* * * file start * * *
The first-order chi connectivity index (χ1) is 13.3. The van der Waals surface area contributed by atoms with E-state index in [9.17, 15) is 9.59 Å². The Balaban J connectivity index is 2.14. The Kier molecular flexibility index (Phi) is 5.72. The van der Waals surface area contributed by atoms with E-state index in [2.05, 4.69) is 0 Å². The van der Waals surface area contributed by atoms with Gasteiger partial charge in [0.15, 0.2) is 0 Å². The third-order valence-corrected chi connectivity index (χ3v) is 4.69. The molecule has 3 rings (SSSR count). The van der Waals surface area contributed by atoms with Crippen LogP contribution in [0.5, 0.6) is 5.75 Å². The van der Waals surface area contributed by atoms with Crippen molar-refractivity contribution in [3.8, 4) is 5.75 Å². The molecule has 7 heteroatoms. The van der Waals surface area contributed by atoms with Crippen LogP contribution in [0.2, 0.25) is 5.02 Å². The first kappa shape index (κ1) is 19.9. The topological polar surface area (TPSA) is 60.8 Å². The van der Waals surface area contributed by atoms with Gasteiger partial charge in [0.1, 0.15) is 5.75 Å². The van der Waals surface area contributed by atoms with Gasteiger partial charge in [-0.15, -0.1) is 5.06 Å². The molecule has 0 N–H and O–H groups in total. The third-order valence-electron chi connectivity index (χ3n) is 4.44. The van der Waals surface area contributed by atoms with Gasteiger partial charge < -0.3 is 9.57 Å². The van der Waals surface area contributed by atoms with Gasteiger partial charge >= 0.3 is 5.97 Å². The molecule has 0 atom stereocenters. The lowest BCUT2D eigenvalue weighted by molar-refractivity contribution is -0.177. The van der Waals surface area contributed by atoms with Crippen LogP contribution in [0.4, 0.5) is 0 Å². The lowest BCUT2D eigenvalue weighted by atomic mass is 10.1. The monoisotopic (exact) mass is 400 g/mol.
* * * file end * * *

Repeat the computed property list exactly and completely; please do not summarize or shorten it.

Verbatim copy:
The first-order chi connectivity index (χ1) is 13.3. The van der Waals surface area contributed by atoms with E-state index in [9.17, 15) is 9.59 Å². The Balaban J connectivity index is 2.14. The Kier molecular flexibility index (Phi) is 5.72. The van der Waals surface area contributed by atoms with E-state index in [2.05, 4.69) is 0 Å². The van der Waals surface area contributed by atoms with Gasteiger partial charge in [0.15, 0.2) is 0 Å². The third-order valence-corrected chi connectivity index (χ3v) is 4.69. The molecule has 3 rings (SSSR count). The van der Waals surface area contributed by atoms with Crippen LogP contribution in [0.5, 0.6) is 5.75 Å². The van der Waals surface area contributed by atoms with Crippen molar-refractivity contribution in [3.8, 4) is 5.75 Å². The molecule has 7 heteroatoms. The van der Waals surface area contributed by atoms with Crippen LogP contribution in [0.2, 0.25) is 5.02 Å². The first kappa shape index (κ1) is 19.9. The topological polar surface area (TPSA) is 60.8 Å². The van der Waals surface area contributed by atoms with Gasteiger partial charge in [0.1, 0.15) is 5.75 Å². The van der Waals surface area contributed by atoms with Gasteiger partial charge in [-0.15, -0.1) is 5.06 Å². The molecule has 0 N–H and O–H groups in total. The third-order valence-electron chi connectivity index (χ3n) is 4.44. The van der Waals surface area contributed by atoms with Gasteiger partial charge < -0.3 is 9.57 Å². The van der Waals surface area contributed by atoms with Gasteiger partial charge >= 0.3 is 5.97 Å². The molecule has 0 atom stereocenters. The lowest BCUT2D eigenvalue weighted by molar-refractivity contribution is -0.177. The van der Waals surface area contributed by atoms with Crippen LogP contribution in [0.4, 0.5) is 0 Å². The lowest BCUT2D eigenvalue weighted by atomic mass is 10.1. The monoisotopic (exact) mass is 400 g/mol.